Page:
SECTIONS Search E-edition Customer Service Customer Service SacBee Rewards About Us About Us Contact Us Apps Mobile & Apps Twitter, Facebook, Google+, YouTube News in Education (NIE) Newsletters Local Sacramento Region Arena City Beat Crime Local Govt Salary Database The Homeless Marcos Bretón Transportation Education Environment Health & Medicine Traffic Conditions Weather Communities Elk Grove Folsom/El Dorado Roseville/Placer Yolo Sports Sports Kings NBA News 49ers Giants Oakland A's High School Sports Joe Davidson More Sports Raiders NFL News MLB News River Cats Soccer Colleges Golf Autos Racing Politics Politics Capitol Alert State Workers The California Influencer Series Local Elections PoliGRAPH State Worker Salary Database Legislative Gifts … [Read more...] about Trump officials blame ‘environmental terrorists’ for wildfires. California loggers disagree
Mills county farm real estate
Gallery: Mill that built Lupton City and near major new development remains rubble eyesore +7 more photos More Info Lupton City history› Chattanooga businessman John T. Lupton in the 1920s bought 1,000 acres of farm land on the Tennessee River to develop a manufacturing community called Lupton City for the yarn and thread maker then known as Dixie Mercerizing Co. As business grew, houses, a post office, church, gym, movie theater, swimming pool and golf course were built.› R.L. Stowe Mills acquires Dixie Yarns in 1998 and operates the mill until it shuts down in 2009.› BlueCross BlueShield of Tennessee bought 210 acres near the mill in 2001 for a new corporate campus, but abandoned those plans in favor of building its headquarters downtown on Cameron Hill.› Lupton City LLC, a real estate partnership connected to the Dockery Group in Peachtree City, Ga., buys the 12-acre mill site in 2012 and tears down the mill to recycle usable bricks, metal and wood. … [Read more...] about Mill that built Lupton City and near major new development remains rubble eyesore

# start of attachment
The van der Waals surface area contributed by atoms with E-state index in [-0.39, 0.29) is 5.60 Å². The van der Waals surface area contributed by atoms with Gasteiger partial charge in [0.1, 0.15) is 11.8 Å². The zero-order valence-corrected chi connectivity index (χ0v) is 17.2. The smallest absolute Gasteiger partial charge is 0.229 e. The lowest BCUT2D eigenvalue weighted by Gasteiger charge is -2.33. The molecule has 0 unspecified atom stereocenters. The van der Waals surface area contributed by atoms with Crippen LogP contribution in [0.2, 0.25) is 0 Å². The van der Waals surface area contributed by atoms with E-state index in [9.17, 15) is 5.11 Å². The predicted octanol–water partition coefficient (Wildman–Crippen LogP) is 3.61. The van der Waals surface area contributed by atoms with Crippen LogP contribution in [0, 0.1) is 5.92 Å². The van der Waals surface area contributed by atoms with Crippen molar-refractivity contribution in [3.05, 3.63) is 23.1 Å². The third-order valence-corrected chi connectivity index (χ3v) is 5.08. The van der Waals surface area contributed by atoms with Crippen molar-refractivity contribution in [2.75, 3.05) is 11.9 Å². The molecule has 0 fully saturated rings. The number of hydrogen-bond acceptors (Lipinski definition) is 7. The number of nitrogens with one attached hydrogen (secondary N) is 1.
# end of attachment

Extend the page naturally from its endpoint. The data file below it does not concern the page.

By THE NEW YORK TIMES SEPT. 19, 2018 The suburbs. Cities. Small towns. Rural America. The November election for Democratic or Republican control of the House of Representatives will come down to roughly 75 seats that are most competitive this fall. You can’t possibly keep track of all those districts and candidates across the country. Consider this your field guide to the fight for the House. We grouped the 75 districts into five main battlefields — not by what part of the country they’re in, but by the social and cultural characteristics they share. In our analysis, we looked at how Democrats and Republicans will try to piece together a House majority from across these voting blocs. Democrats need to pick up 23 seats to take the House from Republicans. Alexander Burns Metro Melting Pot These are booming areas in and around major cities, where growing Hispanic and Asian-American communities are fueling Democratic gains and President Trump is … [Read more...] about The Five Battlefields for Control of the House
MADISON, Wis. — A lot of rain — but maybe not as much as you think — fell Aug. 20 on the shallow, 281-square-mile basin of land that drains into Madison's lakes Mendota and Monona. Most of the 12- to 15-inch deluge that drenched parts of western Dane County flowed away from Madison toward the Wisconsin River. Only about 4 inches fell across the lakes' watershed, according to the National Weather Service. Every year, there's a 1-in-10 chance of a similar rain. But that 4 inches swelled Madison's lakes enough to flood streets and homes, and to prompt worries of a dam break that could have been devastating for the densely populated Isthmus and areas around Lake Monona, the Wisconsin State Journal reported. How could 4 inches of rain cause so much trouble? The answer lies in a decades-old dispute — now being revived — about how much water Lake Mendota should hold and how much higher than the Isthmus the big lake's water level should be maintained. The Tenney … [Read more...] about How could 4 inches of rain cause so much Wisconsin flooding?
By Michelle Robertson, SFGATE Published 4:20 pm PDT, Friday, August 24, 2018 In March, a Sacramento woman put her family home up for sale with one stipulation: the buyer must not support Donald Trump. Nearly half a year later, and after temporarily being taken off the market, the home's sale is pending — for more than six-figures under the original asking price. less In March, a Sacramento woman put her family home up for sale with one stipulation: the buyer must not support Donald Trump. Nearly half a year later, and after temporarily being taken off the market, the home's ... more Photo: Evan Vucci, Associated Press Ernesto Morales32, state workerWhere do you live now?SacramentoHow long did you live in the Bay Area?7 yearsWhat made you leave the Bay Area?Price. I knew I would never be able too live truly comfortable unless I was making tech money. Are you better off now than when you were … [Read more...] about She refused to sell home to Trump supporter. Now she may lose $100K